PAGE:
• Design a struct-like proxy class that concisely represents logical state of class to be serialized
      • Declare the proxy as a static nested class
      • Provide one constructor for the proxy, which takes an instance of the enclosing class
        • No need for consistency checks or defensive copies
    • 62. The Serialization Proxy Pattern Step-by-step (2)
      • Put writeReplace method on enclosing class
      • // You can always use exactly this code
      • private Object writeReplace() {
      • return new SerializationProxy(this);
      • }
      • Put a readResolve method on the proxy
        • Use any methods in the public API of the enclosing class to reconstitute the instance
    • 63. A Real-Life Example EnumSet's Serialization Proxy
      • private static class SerializationProxy<E extends Enum<E>>
      • implements Serializable {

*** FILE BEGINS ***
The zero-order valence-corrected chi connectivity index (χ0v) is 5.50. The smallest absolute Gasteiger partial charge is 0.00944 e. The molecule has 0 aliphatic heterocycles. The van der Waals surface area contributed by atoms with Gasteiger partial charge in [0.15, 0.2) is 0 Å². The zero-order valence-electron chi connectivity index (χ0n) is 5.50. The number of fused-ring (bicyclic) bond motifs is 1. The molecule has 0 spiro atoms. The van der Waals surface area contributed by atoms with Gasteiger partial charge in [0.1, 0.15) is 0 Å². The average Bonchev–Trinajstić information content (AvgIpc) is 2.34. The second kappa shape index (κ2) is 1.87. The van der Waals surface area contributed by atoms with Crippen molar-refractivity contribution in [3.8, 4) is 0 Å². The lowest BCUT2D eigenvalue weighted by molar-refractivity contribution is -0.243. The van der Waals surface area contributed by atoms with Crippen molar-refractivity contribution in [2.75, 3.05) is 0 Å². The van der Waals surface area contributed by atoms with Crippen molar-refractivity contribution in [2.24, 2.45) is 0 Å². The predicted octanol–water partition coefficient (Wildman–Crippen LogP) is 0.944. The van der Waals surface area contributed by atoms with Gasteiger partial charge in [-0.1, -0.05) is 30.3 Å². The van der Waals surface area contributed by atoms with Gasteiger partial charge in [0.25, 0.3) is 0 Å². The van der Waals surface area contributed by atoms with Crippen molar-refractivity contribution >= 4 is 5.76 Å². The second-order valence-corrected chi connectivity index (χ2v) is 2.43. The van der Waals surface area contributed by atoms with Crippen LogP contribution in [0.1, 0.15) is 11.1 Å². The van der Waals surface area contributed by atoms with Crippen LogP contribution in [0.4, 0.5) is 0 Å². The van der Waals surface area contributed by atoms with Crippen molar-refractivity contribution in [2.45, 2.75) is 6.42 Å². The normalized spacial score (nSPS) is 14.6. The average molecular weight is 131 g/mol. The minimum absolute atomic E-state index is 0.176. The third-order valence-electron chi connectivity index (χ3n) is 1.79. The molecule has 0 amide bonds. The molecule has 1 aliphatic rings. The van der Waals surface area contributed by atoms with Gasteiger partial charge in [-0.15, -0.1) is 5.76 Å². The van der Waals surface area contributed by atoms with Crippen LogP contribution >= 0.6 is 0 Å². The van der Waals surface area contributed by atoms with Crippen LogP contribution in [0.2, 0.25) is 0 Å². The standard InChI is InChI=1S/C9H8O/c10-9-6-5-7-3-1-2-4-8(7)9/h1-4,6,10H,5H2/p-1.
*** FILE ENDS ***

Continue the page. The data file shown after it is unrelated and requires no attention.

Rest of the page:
• private final Class<E> elementType;
      • private final Enum[] elements;
      • SerializationProxy(EnumSet<E> set) {
      • elementType = set.elementType;
      • elements = set.toArray(EMPTY_ENUM_ARRAY);
      • }
      • private Object readResolve() {
      • EnumSet<E> result = EnumSet.noneOf (elementType);
      • for (Enum e : elements)
      • result.add ((E)e);
      • return result;
      • }
      • private static final long serialVersionUID = ... ;
      • }
    • 64. Truth in Advertising The Serialization Proxy Pattern is not a Panacea
      • Incompatible with extendable classes
      • Incompatible with some classes whose object graphs contain circularities
      • Adds 15% to cost of serialization/deserialization
      • But when it’s applicable, it's the easiest way to robustly serialize complex objects
    • 65. Key Ideas to Take Home
      • Remember the PECS mnemonic for wildcards
      • When a fixed number of type parameters won’t do, use a Typesafe Heterogeneous Container
      • Prefer two-element enums to booleans
      • Never synchronize on a concurrent collection; use putIfAbsent , and check the return value